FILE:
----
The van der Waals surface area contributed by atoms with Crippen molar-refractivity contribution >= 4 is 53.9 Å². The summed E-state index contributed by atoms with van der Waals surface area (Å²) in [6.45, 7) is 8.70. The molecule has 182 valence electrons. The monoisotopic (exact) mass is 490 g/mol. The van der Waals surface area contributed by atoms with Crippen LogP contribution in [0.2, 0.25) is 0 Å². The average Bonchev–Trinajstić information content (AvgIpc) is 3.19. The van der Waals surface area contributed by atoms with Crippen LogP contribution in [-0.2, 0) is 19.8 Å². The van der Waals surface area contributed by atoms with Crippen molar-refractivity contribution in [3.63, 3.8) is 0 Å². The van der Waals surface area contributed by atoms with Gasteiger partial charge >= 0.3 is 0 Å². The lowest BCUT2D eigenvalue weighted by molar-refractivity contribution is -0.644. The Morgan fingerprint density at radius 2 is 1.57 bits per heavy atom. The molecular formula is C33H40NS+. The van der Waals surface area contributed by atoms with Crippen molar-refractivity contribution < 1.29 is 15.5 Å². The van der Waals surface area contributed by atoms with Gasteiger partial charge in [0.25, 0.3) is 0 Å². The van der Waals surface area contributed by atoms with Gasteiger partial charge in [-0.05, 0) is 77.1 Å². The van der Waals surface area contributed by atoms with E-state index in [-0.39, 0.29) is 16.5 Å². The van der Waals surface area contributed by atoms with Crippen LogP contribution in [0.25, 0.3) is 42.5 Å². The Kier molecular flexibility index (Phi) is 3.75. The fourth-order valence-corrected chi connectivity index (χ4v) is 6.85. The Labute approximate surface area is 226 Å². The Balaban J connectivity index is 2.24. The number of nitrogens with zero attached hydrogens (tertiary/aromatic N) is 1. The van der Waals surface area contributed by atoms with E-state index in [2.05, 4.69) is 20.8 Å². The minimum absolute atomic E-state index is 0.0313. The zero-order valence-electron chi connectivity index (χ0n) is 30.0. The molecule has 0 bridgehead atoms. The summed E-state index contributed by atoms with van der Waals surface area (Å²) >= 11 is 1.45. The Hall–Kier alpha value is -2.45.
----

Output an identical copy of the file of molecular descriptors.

The van der Waals surface area contributed by atoms with Crippen molar-refractivity contribution >= 4 is 53.9 Å². The summed E-state index contributed by atoms with van der Waals surface area (Å²) in [6.45, 7) is 8.70. The molecule has 182 valence electrons. The monoisotopic (exact) mass is 490 g/mol. The van der Waals surface area contributed by atoms with Crippen LogP contribution in [0.2, 0.25) is 0 Å². The average Bonchev–Trinajstić information content (AvgIpc) is 3.19. The van der Waals surface area contributed by atoms with Crippen LogP contribution in [-0.2, 0) is 19.8 Å². The van der Waals surface area contributed by atoms with Crippen molar-refractivity contribution in [3.63, 3.8) is 0 Å². The van der Waals surface area contributed by atoms with Gasteiger partial charge >= 0.3 is 0 Å². The lowest BCUT2D eigenvalue weighted by molar-refractivity contribution is -0.644. The Morgan fingerprint density at radius 2 is 1.57 bits per heavy atom. The molecular formula is C33H40NS+. The van der Waals surface area contributed by atoms with Crippen molar-refractivity contribution < 1.29 is 15.5 Å². The van der Waals surface area contributed by atoms with Gasteiger partial charge in [0.25, 0.3) is 0 Å². The van der Waals surface area contributed by atoms with Gasteiger partial charge in [-0.05, 0) is 77.1 Å². The van der Waals surface area contributed by atoms with E-state index in [-0.39, 0.29) is 16.5 Å². The van der Waals surface area contributed by atoms with Crippen LogP contribution in [0.25, 0.3) is 42.5 Å². The Kier molecular flexibility index (Phi) is 3.75. The fourth-order valence-corrected chi connectivity index (χ4v) is 6.85. The Labute approximate surface area is 226 Å². The Balaban J connectivity index is 2.24. The number of nitrogens with zero attached hydrogens (tertiary/aromatic N) is 1. The van der Waals surface area contributed by atoms with E-state index in [2.05, 4.69) is 20.8 Å². The minimum absolute atomic E-state index is 0.0313. The zero-order valence-electron chi connectivity index (χ0n) is 30.0. The molecule has 0 bridgehead atoms. The summed E-state index contributed by atoms with van der Waals surface area (Å²) >= 11 is 1.45. The Hall–Kier alpha value is -2.45.